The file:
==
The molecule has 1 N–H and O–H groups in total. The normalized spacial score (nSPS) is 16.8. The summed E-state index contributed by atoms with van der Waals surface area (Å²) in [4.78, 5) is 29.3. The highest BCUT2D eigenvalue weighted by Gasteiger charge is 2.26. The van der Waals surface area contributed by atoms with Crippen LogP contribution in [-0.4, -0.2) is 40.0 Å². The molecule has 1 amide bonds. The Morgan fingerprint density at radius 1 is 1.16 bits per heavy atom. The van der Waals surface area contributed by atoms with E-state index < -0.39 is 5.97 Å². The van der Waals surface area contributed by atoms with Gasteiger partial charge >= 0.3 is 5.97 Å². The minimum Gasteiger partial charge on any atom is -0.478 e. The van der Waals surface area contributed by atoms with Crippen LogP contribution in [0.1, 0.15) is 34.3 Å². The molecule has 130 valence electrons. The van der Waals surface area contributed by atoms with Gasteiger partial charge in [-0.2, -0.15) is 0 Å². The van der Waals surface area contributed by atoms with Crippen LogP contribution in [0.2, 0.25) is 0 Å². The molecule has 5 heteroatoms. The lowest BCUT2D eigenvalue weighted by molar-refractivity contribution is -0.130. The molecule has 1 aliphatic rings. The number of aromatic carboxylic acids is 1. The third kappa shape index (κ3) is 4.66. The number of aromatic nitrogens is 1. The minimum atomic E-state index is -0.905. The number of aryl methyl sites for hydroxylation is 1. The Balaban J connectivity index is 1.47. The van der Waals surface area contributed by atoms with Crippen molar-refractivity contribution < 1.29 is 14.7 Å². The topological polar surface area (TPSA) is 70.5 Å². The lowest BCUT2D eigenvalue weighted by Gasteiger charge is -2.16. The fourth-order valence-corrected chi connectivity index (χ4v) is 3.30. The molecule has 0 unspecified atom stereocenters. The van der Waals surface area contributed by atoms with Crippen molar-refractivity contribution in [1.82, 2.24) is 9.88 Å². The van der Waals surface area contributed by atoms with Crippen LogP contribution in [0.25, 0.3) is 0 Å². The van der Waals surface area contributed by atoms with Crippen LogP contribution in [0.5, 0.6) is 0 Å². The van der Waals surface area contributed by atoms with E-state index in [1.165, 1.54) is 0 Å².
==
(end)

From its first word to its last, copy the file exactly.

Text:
The molecule has 1 N–H and O–H groups in total. The normalized spacial score (nSPS) is 16.8. The summed E-state index contributed by atoms with van der Waals surface area (Å²) in [4.78, 5) is 29.3. The highest BCUT2D eigenvalue weighted by Gasteiger charge is 2.26. The van der Waals surface area contributed by atoms with Crippen LogP contribution in [-0.4, -0.2) is 40.0 Å². The molecule has 1 amide bonds. The Morgan fingerprint density at radius 1 is 1.16 bits per heavy atom. The van der Waals surface area contributed by atoms with E-state index < -0.39 is 5.97 Å². The van der Waals surface area contributed by atoms with Gasteiger partial charge >= 0.3 is 5.97 Å². The minimum Gasteiger partial charge on any atom is -0.478 e. The van der Waals surface area contributed by atoms with Crippen LogP contribution in [0.1, 0.15) is 34.3 Å². The molecule has 130 valence electrons. The van der Waals surface area contributed by atoms with Gasteiger partial charge in [-0.2, -0.15) is 0 Å². The van der Waals surface area contributed by atoms with Crippen LogP contribution in [0.2, 0.25) is 0 Å². The molecule has 5 heteroatoms. The lowest BCUT2D eigenvalue weighted by molar-refractivity contribution is -0.130. The molecule has 1 aliphatic rings. The number of aromatic carboxylic acids is 1. The third kappa shape index (κ3) is 4.66. The number of aromatic nitrogens is 1. The minimum atomic E-state index is -0.905. The number of aryl methyl sites for hydroxylation is 1. The Balaban J connectivity index is 1.47. The van der Waals surface area contributed by atoms with Crippen molar-refractivity contribution < 1.29 is 14.7 Å². The topological polar surface area (TPSA) is 70.5 Å². The lowest BCUT2D eigenvalue weighted by Gasteiger charge is -2.16. The fourth-order valence-corrected chi connectivity index (χ4v) is 3.30. The molecule has 0 unspecified atom stereocenters. The van der Waals surface area contributed by atoms with Crippen molar-refractivity contribution in [1.82, 2.24) is 9.88 Å². The van der Waals surface area contributed by atoms with Crippen LogP contribution in [0.25, 0.3) is 0 Å². The van der Waals surface area contributed by atoms with Crippen LogP contribution in [0.5, 0.6) is 0 Å². The van der Waals surface area contributed by atoms with E-state index in [1.165, 1.54) is 0 Å².